I am going to try to remain hopeful that this is what can happen when you replace three of the back four – two just back from injury, one for his just his fourth appearance in 2018 (and his first league start since November), and your center-back leader has to play on his "wrong" side. That this is what can happen when a Champions League semifinal is lingering in the backs of your minds no matter how much you're trying to focus on what's in front of you. That this is what can happen when you're facing a home side who's playing for pride in front of a new manager. That this is what can happen when you're facing a side that's already annoyed the hell out of you this season with a 0-0 draw at Anfield in the league and a 2-3 monstrosity in the FA Cup.

I am very excited for Liverpool to not have to face West Brom next season. And I want to be churlish and say "you're still going down, West Brom, and Liverpool are still probably finishing fourth."

You're still going down West Brom. But Liverpool have not sewn up fourth just yet.

20 April 2018

Liverpool at West Brom 04.21.18

7:30am ET, live in the US on NBC Sports

Last four head-to-head:
2-3 West Brom (h; FA Cup) 01.27.18
0-0 (h) 12.13.17
1-0 Liverpool (a) 04.16.17
2-1 Liverpool (h) 10.22.16

Last three matches:
Liverpool: 3-0 Bournemouth (h); 2-1 City (a); 0-0 Everton (a)
West Brom: 1-0 United (a); 1-1 Swansea (h); 1-2 Burnley (h)

Goalscorers (league):
Liverpool: Salah 30; Firmino 15; Mané 10; Coutinho 7; Can, Oxlade-Chamberlain 3; Sturridge 2; Alexander-Arnold, Henderson, Klavan, Lovren, Matip, Wijnaldum 1
West Brom: Rodriguez 7; Rondon 6; Dawson, Evans, Hegazi, Robson-Kanu 2; Barry, Chadli, Field, McClean, Morrison, Phillips 1

Referee: Stuart Attwell (LFCHistory) (WhoScored)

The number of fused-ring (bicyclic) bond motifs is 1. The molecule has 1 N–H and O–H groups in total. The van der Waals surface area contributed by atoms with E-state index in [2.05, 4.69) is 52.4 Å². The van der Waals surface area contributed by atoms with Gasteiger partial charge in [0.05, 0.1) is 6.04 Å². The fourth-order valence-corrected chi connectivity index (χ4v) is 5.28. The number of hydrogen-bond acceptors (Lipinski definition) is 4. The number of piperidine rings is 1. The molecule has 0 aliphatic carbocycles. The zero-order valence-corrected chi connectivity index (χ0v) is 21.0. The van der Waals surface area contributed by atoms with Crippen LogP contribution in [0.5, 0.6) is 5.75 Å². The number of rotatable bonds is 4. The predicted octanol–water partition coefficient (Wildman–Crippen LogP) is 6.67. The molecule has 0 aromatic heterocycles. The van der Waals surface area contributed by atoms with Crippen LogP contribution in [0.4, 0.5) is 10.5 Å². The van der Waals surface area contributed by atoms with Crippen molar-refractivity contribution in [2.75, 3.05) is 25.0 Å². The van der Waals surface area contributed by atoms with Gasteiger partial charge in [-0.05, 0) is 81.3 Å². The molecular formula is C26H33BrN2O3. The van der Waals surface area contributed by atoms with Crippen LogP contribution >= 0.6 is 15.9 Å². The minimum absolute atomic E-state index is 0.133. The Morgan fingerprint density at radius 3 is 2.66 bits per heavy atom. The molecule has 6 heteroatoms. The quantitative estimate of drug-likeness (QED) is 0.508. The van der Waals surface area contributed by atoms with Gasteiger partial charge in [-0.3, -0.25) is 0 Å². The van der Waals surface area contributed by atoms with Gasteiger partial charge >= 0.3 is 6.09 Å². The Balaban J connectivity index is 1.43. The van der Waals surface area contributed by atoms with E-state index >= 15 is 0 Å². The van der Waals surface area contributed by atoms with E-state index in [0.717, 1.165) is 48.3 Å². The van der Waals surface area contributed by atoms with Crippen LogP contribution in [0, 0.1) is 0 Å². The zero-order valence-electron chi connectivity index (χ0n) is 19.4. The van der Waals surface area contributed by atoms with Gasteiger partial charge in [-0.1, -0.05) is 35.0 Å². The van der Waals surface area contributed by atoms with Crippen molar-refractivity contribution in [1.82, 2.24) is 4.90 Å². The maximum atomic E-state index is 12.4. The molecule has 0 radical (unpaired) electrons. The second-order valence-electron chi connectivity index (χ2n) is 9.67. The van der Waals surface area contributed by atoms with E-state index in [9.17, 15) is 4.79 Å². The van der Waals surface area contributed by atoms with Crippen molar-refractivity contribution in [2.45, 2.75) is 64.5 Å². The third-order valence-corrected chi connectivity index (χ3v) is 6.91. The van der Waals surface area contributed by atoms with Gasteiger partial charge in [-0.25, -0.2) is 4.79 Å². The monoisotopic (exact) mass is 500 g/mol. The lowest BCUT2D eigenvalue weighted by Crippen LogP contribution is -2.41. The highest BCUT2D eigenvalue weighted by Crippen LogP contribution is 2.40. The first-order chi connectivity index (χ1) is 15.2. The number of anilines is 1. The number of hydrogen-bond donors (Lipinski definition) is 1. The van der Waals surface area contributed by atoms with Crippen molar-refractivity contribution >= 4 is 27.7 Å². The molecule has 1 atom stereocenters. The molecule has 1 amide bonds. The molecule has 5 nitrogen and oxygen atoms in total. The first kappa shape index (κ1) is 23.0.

Guess at a line-up:
Trent A-A Lovren van Dijk Robertson
Alex O-C Henderson Milner
Salah Firmino Mané

You may have heard that Liverpool have a Champions League semi-final against Roma on Tuesday.

You may also have some idea what that's going to do to tomorrow's XI. I do not.

My suspicion is that it changes nothing.

Maybe Klavan comes in for Lovren, just back from injury. Maybe Gomez, now back from injury, comes in for Alexander-Arnold. It's still three from four in midfield, and Wijnaldum could easily replace any of the above. But I don't see wholesale rest or rotation.

I understand the desire to leave out key players. Liverpool are heavily reliant on that front three for goals, Liverpool only have four available central midfielders. That defense has finally gotten pretty good with those four players involved, and one's injury prone and two are still pretty young. And while tomorrow's match is still necessary in the top-four race, Tuesday's match is one of the most important this club's seen in a decade. But Klopp et al have been planning this season's training and fitness schedule to peak right now. But Klopp et al will not want to take the foot off the gas prior to that semifinal, and with the fight for next season's Champions League places still somewhat in the balance.

Klopp et al will want Liverpool to keep doing Liverpool. They've done a fairly good job of that over the last couple of months.

Meanwhile, West Brom. They might not be bad anymore? Sure, they're still bottom the table, by a good bit. They're almost certain to be relegated. But they also just beat Manchester United at Manchester United to hand City the title when City couldn't do it themselves a week before, winning 1-0 thanks to a scrambled corner in the 73rd minute.

And that win at United looked a lot like West Brom's draw at Anfield in December,aside from Rodriguez's winner. West Brom were deep. United were slow. And West Brom sucked all the energy and all the life out of the opposition, holding them at bay far too easily for United's liking.

Not to mention that there's also Liverpool's loss to West Brom in the FA Cup two months ago. Self-inflicted nonsense despite going a goal up within five minutes, with an added helping of VAR fun. That was arguably the last time that Liverpool have been bad defensively.

But West Brom were very much helped by Liverpool in that last meeting. West Brom were very much helped in that United match by United's style of play. By United's pace of play. Liverpool – when Liverpool actually do Liverpool – do not play at that tempo.

I suspect we'll still see the same XI as against United. Foster; Nyom, Dawson, Hegazi, Gibbs; Phillips, Livermore, Brunt, McClean; Rondon, Rodriguez. Maybe Krychowiak or Yacob come into midfield in pace of Brunt. Or maybe Field at left-back. Morrison is out; Evans, Robson-Kanu, and Barry are doubtful; Sturridge – who's healthy again! – is ineligible.